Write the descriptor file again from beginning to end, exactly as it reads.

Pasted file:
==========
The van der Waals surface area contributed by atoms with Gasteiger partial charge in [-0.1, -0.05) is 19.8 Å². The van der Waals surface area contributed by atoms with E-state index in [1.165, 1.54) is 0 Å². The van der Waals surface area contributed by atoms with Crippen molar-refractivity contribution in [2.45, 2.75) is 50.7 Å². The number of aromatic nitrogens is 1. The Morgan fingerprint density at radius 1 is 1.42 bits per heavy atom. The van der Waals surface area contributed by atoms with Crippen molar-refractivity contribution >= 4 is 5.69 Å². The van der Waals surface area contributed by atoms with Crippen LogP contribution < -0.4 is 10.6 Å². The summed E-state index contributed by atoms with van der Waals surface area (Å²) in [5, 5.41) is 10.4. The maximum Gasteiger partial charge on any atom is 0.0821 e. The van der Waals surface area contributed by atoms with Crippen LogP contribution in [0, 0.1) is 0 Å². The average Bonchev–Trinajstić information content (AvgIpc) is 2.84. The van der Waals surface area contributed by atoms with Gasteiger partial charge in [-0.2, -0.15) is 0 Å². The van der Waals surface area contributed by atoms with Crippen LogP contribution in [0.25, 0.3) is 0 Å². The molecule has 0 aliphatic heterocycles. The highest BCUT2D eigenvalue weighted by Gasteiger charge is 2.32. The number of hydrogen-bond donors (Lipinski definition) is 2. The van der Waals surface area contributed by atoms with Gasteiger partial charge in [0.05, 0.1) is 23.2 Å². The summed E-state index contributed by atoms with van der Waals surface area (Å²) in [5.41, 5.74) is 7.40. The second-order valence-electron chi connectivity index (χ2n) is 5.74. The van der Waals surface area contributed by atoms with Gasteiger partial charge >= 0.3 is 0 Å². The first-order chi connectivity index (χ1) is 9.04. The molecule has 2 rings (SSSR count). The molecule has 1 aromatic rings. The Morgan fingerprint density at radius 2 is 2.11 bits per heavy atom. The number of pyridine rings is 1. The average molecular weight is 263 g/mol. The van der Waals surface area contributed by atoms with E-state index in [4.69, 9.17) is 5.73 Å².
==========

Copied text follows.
The van der Waals surface area contributed by atoms with Gasteiger partial charge in [-0.1, -0.05) is 19.8 Å². The van der Waals surface area contributed by atoms with E-state index in [1.165, 1.54) is 0 Å². The van der Waals surface area contributed by atoms with Crippen molar-refractivity contribution in [2.45, 2.75) is 50.7 Å². The number of aromatic nitrogens is 1. The Morgan fingerprint density at radius 1 is 1.42 bits per heavy atom. The van der Waals surface area contributed by atoms with Crippen molar-refractivity contribution >= 4 is 5.69 Å². The van der Waals surface area contributed by atoms with Crippen LogP contribution < -0.4 is 10.6 Å². The summed E-state index contributed by atoms with van der Waals surface area (Å²) in [5, 5.41) is 10.4. The maximum Gasteiger partial charge on any atom is 0.0821 e. The van der Waals surface area contributed by atoms with Crippen LogP contribution in [0, 0.1) is 0 Å². The average Bonchev–Trinajstić information content (AvgIpc) is 2.84. The van der Waals surface area contributed by atoms with Gasteiger partial charge in [-0.2, -0.15) is 0 Å². The van der Waals surface area contributed by atoms with Crippen LogP contribution in [0.25, 0.3) is 0 Å². The molecule has 0 aliphatic heterocycles. The highest BCUT2D eigenvalue weighted by Gasteiger charge is 2.32. The number of hydrogen-bond donors (Lipinski definition) is 2. The van der Waals surface area contributed by atoms with Gasteiger partial charge in [0.05, 0.1) is 23.2 Å². The summed E-state index contributed by atoms with van der Waals surface area (Å²) in [5.41, 5.74) is 7.40. The second-order valence-electron chi connectivity index (χ2n) is 5.74. The van der Waals surface area contributed by atoms with Gasteiger partial charge >= 0.3 is 0 Å². The first-order chi connectivity index (χ1) is 9.04. The molecule has 2 rings (SSSR count). The molecule has 1 aromatic rings. The Morgan fingerprint density at radius 2 is 2.11 bits per heavy atom. The number of pyridine rings is 1. The average molecular weight is 263 g/mol. The van der Waals surface area contributed by atoms with E-state index in [4.69, 9.17) is 5.73 Å².